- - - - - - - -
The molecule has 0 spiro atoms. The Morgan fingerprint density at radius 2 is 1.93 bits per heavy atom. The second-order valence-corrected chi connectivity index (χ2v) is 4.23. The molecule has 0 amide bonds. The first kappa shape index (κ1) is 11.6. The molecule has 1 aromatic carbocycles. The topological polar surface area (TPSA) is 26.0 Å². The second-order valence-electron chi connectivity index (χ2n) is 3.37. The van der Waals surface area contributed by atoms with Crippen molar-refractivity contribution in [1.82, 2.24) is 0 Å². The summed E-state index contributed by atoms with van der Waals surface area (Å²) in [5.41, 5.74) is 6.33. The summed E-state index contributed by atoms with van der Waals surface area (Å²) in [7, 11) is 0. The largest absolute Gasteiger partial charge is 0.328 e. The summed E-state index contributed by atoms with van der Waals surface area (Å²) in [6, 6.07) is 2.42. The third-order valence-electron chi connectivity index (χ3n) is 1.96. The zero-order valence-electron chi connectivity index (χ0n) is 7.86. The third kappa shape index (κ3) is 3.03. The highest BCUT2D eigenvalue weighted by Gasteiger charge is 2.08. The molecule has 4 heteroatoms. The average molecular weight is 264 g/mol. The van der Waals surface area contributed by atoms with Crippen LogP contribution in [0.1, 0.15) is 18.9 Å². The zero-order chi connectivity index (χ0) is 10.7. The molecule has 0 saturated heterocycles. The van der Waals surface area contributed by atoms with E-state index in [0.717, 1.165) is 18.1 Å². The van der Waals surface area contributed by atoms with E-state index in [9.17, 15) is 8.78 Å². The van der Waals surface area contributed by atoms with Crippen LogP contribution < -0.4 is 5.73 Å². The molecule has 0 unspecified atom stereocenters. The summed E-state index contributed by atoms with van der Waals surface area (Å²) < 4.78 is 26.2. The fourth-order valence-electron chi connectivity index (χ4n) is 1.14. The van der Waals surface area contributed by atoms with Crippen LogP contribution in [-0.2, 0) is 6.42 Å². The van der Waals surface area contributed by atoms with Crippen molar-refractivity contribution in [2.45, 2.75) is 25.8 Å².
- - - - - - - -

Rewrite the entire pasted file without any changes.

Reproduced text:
The molecule has 0 spiro atoms. The Morgan fingerprint density at radius 2 is 1.93 bits per heavy atom. The second-order valence-corrected chi connectivity index (χ2v) is 4.23. The molecule has 0 amide bonds. The first kappa shape index (κ1) is 11.6. The molecule has 1 aromatic carbocycles. The topological polar surface area (TPSA) is 26.0 Å². The second-order valence-electron chi connectivity index (χ2n) is 3.37. The van der Waals surface area contributed by atoms with Crippen molar-refractivity contribution in [1.82, 2.24) is 0 Å². The summed E-state index contributed by atoms with van der Waals surface area (Å²) in [5.41, 5.74) is 6.33. The summed E-state index contributed by atoms with van der Waals surface area (Å²) in [7, 11) is 0. The largest absolute Gasteiger partial charge is 0.328 e. The summed E-state index contributed by atoms with van der Waals surface area (Å²) in [6, 6.07) is 2.42. The third-order valence-electron chi connectivity index (χ3n) is 1.96. The zero-order valence-electron chi connectivity index (χ0n) is 7.86. The third kappa shape index (κ3) is 3.03. The highest BCUT2D eigenvalue weighted by Gasteiger charge is 2.08. The molecule has 4 heteroatoms. The average molecular weight is 264 g/mol. The van der Waals surface area contributed by atoms with Crippen LogP contribution in [0.1, 0.15) is 18.9 Å². The zero-order chi connectivity index (χ0) is 10.7. The molecule has 0 saturated heterocycles. The van der Waals surface area contributed by atoms with E-state index in [0.717, 1.165) is 18.1 Å². The van der Waals surface area contributed by atoms with E-state index in [9.17, 15) is 8.78 Å². The van der Waals surface area contributed by atoms with Crippen LogP contribution < -0.4 is 5.73 Å². The molecule has 0 unspecified atom stereocenters. The summed E-state index contributed by atoms with van der Waals surface area (Å²) < 4.78 is 26.2. The fourth-order valence-electron chi connectivity index (χ4n) is 1.14. The van der Waals surface area contributed by atoms with Crippen LogP contribution in [-0.2, 0) is 6.42 Å². The van der Waals surface area contributed by atoms with Crippen molar-refractivity contribution in [2.45, 2.75) is 25.8 Å².